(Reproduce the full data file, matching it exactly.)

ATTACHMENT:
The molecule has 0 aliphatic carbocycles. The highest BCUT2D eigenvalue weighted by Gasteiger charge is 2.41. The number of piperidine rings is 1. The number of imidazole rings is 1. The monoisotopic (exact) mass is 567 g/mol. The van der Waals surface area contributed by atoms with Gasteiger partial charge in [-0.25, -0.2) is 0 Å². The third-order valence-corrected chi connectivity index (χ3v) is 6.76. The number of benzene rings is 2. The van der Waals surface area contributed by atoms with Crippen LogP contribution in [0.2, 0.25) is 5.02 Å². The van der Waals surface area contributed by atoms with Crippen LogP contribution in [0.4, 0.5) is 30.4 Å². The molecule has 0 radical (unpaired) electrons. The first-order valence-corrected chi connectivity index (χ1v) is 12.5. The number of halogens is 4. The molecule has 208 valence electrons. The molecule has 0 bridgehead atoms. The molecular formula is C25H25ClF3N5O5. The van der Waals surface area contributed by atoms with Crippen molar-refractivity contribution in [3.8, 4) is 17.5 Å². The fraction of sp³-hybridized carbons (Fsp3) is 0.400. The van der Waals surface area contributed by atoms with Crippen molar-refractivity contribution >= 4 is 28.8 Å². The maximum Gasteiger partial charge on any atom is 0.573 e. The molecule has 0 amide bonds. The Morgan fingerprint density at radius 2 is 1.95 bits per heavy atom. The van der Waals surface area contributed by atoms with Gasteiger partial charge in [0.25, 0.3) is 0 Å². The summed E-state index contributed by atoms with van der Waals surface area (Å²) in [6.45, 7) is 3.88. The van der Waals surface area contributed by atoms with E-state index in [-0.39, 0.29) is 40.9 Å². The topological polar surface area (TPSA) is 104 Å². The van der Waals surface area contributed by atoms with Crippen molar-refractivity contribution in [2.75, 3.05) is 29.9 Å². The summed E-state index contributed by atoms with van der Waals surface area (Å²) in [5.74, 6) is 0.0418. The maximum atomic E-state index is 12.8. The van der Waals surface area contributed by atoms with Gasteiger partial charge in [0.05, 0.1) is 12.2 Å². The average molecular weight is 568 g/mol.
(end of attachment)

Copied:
The molecule has 0 aliphatic carbocycles. The highest BCUT2D eigenvalue weighted by Gasteiger charge is 2.41. The number of piperidine rings is 1. The number of imidazole rings is 1. The monoisotopic (exact) mass is 567 g/mol. The van der Waals surface area contributed by atoms with Gasteiger partial charge in [-0.25, -0.2) is 0 Å². The third-order valence-corrected chi connectivity index (χ3v) is 6.76. The number of benzene rings is 2. The van der Waals surface area contributed by atoms with Crippen LogP contribution in [0.2, 0.25) is 5.02 Å². The van der Waals surface area contributed by atoms with Crippen LogP contribution in [0.4, 0.5) is 30.4 Å². The molecule has 0 radical (unpaired) electrons. The first-order valence-corrected chi connectivity index (χ1v) is 12.5. The number of halogens is 4. The molecule has 208 valence electrons. The molecule has 0 bridgehead atoms. The molecular formula is C25H25ClF3N5O5. The van der Waals surface area contributed by atoms with Crippen molar-refractivity contribution in [3.8, 4) is 17.5 Å². The fraction of sp³-hybridized carbons (Fsp3) is 0.400. The van der Waals surface area contributed by atoms with Crippen molar-refractivity contribution >= 4 is 28.8 Å². The maximum Gasteiger partial charge on any atom is 0.573 e. The molecule has 0 amide bonds. The Morgan fingerprint density at radius 2 is 1.95 bits per heavy atom. The van der Waals surface area contributed by atoms with Gasteiger partial charge in [0.25, 0.3) is 0 Å². The summed E-state index contributed by atoms with van der Waals surface area (Å²) in [6.45, 7) is 3.88. The van der Waals surface area contributed by atoms with E-state index in [-0.39, 0.29) is 40.9 Å². The topological polar surface area (TPSA) is 104 Å². The van der Waals surface area contributed by atoms with Crippen molar-refractivity contribution in [2.75, 3.05) is 29.9 Å². The summed E-state index contributed by atoms with van der Waals surface area (Å²) in [5.74, 6) is 0.0418. The maximum atomic E-state index is 12.8. The van der Waals surface area contributed by atoms with Gasteiger partial charge in [0.05, 0.1) is 12.2 Å². The average molecular weight is 568 g/mol.